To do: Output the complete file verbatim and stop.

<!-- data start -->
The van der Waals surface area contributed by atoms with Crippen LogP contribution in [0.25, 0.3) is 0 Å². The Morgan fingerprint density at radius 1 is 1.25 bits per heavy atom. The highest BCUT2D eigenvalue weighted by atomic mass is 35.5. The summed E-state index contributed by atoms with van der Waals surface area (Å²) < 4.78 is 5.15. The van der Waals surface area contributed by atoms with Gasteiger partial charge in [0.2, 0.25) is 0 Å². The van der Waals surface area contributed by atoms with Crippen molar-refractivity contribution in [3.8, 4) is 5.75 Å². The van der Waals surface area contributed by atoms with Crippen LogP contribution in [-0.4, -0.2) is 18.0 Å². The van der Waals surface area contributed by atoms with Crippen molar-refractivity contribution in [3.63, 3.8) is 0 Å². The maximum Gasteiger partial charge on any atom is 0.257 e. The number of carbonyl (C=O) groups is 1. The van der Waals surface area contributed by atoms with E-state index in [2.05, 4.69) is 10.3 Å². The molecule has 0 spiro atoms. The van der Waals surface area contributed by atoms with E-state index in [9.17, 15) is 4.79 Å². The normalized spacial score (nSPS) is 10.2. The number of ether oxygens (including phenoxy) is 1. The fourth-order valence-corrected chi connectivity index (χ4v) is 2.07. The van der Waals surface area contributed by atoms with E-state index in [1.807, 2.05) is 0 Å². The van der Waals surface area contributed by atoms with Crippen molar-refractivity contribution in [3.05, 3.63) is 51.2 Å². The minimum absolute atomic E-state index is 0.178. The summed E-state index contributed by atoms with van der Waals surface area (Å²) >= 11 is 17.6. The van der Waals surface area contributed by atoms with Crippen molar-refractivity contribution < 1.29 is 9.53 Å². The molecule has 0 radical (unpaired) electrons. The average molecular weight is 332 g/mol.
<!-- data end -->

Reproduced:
The van der Waals surface area contributed by atoms with Crippen LogP contribution in [0.25, 0.3) is 0 Å². The Morgan fingerprint density at radius 1 is 1.25 bits per heavy atom. The highest BCUT2D eigenvalue weighted by atomic mass is 35.5. The summed E-state index contributed by atoms with van der Waals surface area (Å²) < 4.78 is 5.15. The van der Waals surface area contributed by atoms with Gasteiger partial charge in [0.2, 0.25) is 0 Å². The van der Waals surface area contributed by atoms with Crippen molar-refractivity contribution in [3.8, 4) is 5.75 Å². The van der Waals surface area contributed by atoms with Crippen LogP contribution in [-0.4, -0.2) is 18.0 Å². The van der Waals surface area contributed by atoms with Crippen molar-refractivity contribution in [3.63, 3.8) is 0 Å². The maximum Gasteiger partial charge on any atom is 0.257 e. The number of carbonyl (C=O) groups is 1. The van der Waals surface area contributed by atoms with E-state index in [2.05, 4.69) is 10.3 Å². The molecule has 0 spiro atoms. The van der Waals surface area contributed by atoms with E-state index in [9.17, 15) is 4.79 Å². The normalized spacial score (nSPS) is 10.2. The number of ether oxygens (including phenoxy) is 1. The fourth-order valence-corrected chi connectivity index (χ4v) is 2.07. The van der Waals surface area contributed by atoms with E-state index in [1.807, 2.05) is 0 Å². The van der Waals surface area contributed by atoms with Crippen molar-refractivity contribution in [3.05, 3.63) is 51.2 Å². The minimum absolute atomic E-state index is 0.178. The summed E-state index contributed by atoms with van der Waals surface area (Å²) >= 11 is 17.6. The van der Waals surface area contributed by atoms with Crippen molar-refractivity contribution < 1.29 is 9.53 Å². The molecule has 0 radical (unpaired) electrons. The average molecular weight is 332 g/mol.